Monday, August 13, 2012

You're about to get book-slapped

A couple of boys pried the Gentle Ben bear statue from its moorings in Morey Park last week. Then they left it in a ditch. Prodigious example of ingenuity and strength aside, those asshats were willing to destroy, figuratively and literally, the character created by author Walt Morey. Why are people so willing to steal beauty from the world? Hammer it out of existence, if necessary.

Walt Morey. I met him once, a white haired man, seemingly ancient to an eight year old. He slouched comfortably in the small town library, well-versed in the hub-bub of kids in love with his big bear, and his Kavik the wolf-dog, and his Sandy the cougar . . . oh, his books were worn and battered by many grimy fingers at our elementary school. 

I sat cross-legged in the crowd at his feet, barely listening as he talked, imagining instead the courage it would take to talk to him, the questions I wanted to ask. I’d set my alarm an hour earlier that morning, giving myself enough time to french braid my hair, slide on white tights and a ruffly dress, a skosh too small but the only piece of clothing good enough for the god of books (I’ve acquired a pantheon of book gods since, Morey among the first). Crinkled in my be-skirted lap, I clutched my own manuscript, a twelve-page booklet filled with crayon illustrations and loopy cursive exhorting the wonders of running. I repeatedly wiped my palms on the library carpet so as not to soak the paper with sweat.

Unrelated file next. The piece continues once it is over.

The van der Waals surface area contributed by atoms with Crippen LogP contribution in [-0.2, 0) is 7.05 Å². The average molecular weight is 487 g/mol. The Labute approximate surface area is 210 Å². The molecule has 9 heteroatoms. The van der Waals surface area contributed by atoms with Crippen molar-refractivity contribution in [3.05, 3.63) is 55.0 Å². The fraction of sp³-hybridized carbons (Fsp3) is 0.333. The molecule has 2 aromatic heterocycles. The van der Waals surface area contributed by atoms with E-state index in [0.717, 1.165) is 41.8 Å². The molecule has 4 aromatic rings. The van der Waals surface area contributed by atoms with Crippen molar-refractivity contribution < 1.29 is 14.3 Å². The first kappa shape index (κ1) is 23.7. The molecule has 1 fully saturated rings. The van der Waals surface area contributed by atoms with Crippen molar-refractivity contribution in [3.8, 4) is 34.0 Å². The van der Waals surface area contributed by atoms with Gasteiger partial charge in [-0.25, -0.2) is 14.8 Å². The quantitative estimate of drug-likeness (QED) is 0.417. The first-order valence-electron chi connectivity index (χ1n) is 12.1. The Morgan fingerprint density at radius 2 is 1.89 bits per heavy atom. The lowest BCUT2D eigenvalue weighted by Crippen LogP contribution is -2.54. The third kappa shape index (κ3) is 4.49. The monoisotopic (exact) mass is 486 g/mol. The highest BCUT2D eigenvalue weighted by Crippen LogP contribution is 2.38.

Finally, he finished. The kids jostled and jiggled and jacked around, swarming over their teachers, freed from the agony of sitting still. I sat. Walt Morey, leaning against his stool, just looked at me, not saying a word. He waited. When the room hung with silence, I creaked open my lips.

“I want to be a writer.”

Morey sighed. He crossed his arms, ran a hand through his hair. “Honey, I bet you can write. But spend most of your time reading. Reading. That’s what really counts. Then, later, you’ll be ready to write.”

Then he left.

I didn’t get a chance to show him my book.

He was right. Is right. Reading is a gift to the reader on every level. Humans -- from beach readers to anthology readers to aspiring writers – are given the ability to see the insides of another human being. I’ve never sweltered in an Ethiopia heat but I was THERE while reading Cutting for Stone. I’ve never clung to the side of boiling volcano but I was THERE with Frodo. I will never vote for a member of the Bush family but I was THERE with Laura Bush in her biography.

I strive to achieve the level of storytelling Morey hit, mark after mark, but I’m extraordinarily grateful I AM a reader. And this reader would like to find the two bear-vandalizing ignoramuses (ignarami?), leave them with book-sized dents on their foreheads.


  1. I remember that day! He did sign my little pink Autograph Book, I still treasure it. Read on, sister, read on!